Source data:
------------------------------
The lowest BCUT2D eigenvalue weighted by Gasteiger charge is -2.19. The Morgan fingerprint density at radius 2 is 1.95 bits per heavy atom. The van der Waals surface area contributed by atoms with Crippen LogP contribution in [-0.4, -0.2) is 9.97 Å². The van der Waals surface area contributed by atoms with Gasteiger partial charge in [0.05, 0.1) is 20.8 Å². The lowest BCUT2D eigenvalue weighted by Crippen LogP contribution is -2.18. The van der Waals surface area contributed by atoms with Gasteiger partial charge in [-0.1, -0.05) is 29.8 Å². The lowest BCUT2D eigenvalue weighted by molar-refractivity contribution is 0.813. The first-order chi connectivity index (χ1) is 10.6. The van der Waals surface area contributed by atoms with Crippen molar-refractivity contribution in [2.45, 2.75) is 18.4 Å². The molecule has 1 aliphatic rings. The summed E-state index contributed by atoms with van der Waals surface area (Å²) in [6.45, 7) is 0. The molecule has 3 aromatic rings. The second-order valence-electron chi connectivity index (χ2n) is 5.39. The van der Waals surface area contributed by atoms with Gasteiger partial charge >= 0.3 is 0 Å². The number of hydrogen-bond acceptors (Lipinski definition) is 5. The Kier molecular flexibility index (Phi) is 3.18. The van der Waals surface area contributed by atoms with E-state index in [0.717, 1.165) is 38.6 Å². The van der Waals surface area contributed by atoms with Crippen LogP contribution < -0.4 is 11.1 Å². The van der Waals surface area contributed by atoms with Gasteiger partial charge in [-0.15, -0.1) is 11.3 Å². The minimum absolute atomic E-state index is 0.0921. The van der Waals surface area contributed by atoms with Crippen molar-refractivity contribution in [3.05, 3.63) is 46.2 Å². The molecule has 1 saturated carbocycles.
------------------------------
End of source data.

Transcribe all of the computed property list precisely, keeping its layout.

The lowest BCUT2D eigenvalue weighted by Gasteiger charge is -2.19. The Morgan fingerprint density at radius 2 is 1.95 bits per heavy atom. The van der Waals surface area contributed by atoms with Crippen LogP contribution in [-0.4, -0.2) is 9.97 Å². The van der Waals surface area contributed by atoms with Gasteiger partial charge in [0.05, 0.1) is 20.8 Å². The lowest BCUT2D eigenvalue weighted by Crippen LogP contribution is -2.18. The van der Waals surface area contributed by atoms with Gasteiger partial charge in [-0.1, -0.05) is 29.8 Å². The lowest BCUT2D eigenvalue weighted by molar-refractivity contribution is 0.813. The first-order chi connectivity index (χ1) is 10.6. The van der Waals surface area contributed by atoms with Crippen molar-refractivity contribution in [2.45, 2.75) is 18.4 Å². The molecule has 1 aliphatic rings. The summed E-state index contributed by atoms with van der Waals surface area (Å²) in [6.45, 7) is 0. The molecule has 3 aromatic rings. The second-order valence-electron chi connectivity index (χ2n) is 5.39. The van der Waals surface area contributed by atoms with Gasteiger partial charge >= 0.3 is 0 Å². The number of hydrogen-bond acceptors (Lipinski definition) is 5. The Kier molecular flexibility index (Phi) is 3.18. The van der Waals surface area contributed by atoms with E-state index in [0.717, 1.165) is 38.6 Å². The van der Waals surface area contributed by atoms with Crippen LogP contribution < -0.4 is 11.1 Å². The van der Waals surface area contributed by atoms with Gasteiger partial charge in [-0.15, -0.1) is 11.3 Å². The minimum absolute atomic E-state index is 0.0921. The van der Waals surface area contributed by atoms with Crippen molar-refractivity contribution in [3.05, 3.63) is 46.2 Å². The molecule has 1 saturated carbocycles.